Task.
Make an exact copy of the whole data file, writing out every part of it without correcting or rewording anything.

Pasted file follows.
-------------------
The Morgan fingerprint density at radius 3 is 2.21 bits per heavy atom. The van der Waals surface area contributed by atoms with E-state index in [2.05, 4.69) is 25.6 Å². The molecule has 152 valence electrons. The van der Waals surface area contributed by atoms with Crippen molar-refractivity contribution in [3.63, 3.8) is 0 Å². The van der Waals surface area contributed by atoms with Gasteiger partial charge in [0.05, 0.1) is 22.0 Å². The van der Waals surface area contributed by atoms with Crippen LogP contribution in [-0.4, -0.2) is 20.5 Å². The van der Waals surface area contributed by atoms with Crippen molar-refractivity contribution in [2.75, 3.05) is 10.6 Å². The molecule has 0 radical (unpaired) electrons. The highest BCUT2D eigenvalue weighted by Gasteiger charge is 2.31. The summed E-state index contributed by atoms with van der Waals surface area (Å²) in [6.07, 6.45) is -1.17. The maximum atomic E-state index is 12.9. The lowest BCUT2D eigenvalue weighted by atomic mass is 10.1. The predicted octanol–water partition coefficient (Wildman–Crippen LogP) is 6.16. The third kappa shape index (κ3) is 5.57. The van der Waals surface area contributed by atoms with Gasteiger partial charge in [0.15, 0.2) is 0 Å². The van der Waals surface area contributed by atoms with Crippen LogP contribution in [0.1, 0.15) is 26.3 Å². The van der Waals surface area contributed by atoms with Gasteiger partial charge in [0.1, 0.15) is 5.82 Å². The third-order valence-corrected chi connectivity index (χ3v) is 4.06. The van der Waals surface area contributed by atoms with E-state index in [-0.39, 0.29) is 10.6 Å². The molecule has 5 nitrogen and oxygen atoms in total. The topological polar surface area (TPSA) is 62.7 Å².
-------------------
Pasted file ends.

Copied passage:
The Morgan fingerprint density at radius 3 is 2.21 bits per heavy atom. The van der Waals surface area contributed by atoms with E-state index in [2.05, 4.69) is 25.6 Å². The molecule has 152 valence electrons. The van der Waals surface area contributed by atoms with Crippen molar-refractivity contribution in [3.63, 3.8) is 0 Å². The van der Waals surface area contributed by atoms with Gasteiger partial charge in [0.05, 0.1) is 22.0 Å². The van der Waals surface area contributed by atoms with Crippen LogP contribution in [-0.4, -0.2) is 20.5 Å². The van der Waals surface area contributed by atoms with Crippen molar-refractivity contribution in [2.75, 3.05) is 10.6 Å². The molecule has 0 radical (unpaired) electrons. The highest BCUT2D eigenvalue weighted by Gasteiger charge is 2.31. The summed E-state index contributed by atoms with van der Waals surface area (Å²) in [6.07, 6.45) is -1.17. The maximum atomic E-state index is 12.9. The lowest BCUT2D eigenvalue weighted by atomic mass is 10.1. The predicted octanol–water partition coefficient (Wildman–Crippen LogP) is 6.16. The third kappa shape index (κ3) is 5.57. The van der Waals surface area contributed by atoms with Gasteiger partial charge in [0.15, 0.2) is 0 Å². The van der Waals surface area contributed by atoms with Crippen LogP contribution in [0.1, 0.15) is 26.3 Å². The van der Waals surface area contributed by atoms with Gasteiger partial charge in [0.1, 0.15) is 5.82 Å². The third-order valence-corrected chi connectivity index (χ3v) is 4.06. The van der Waals surface area contributed by atoms with E-state index in [-0.39, 0.29) is 10.6 Å². The molecule has 5 nitrogen and oxygen atoms in total. The topological polar surface area (TPSA) is 62.7 Å².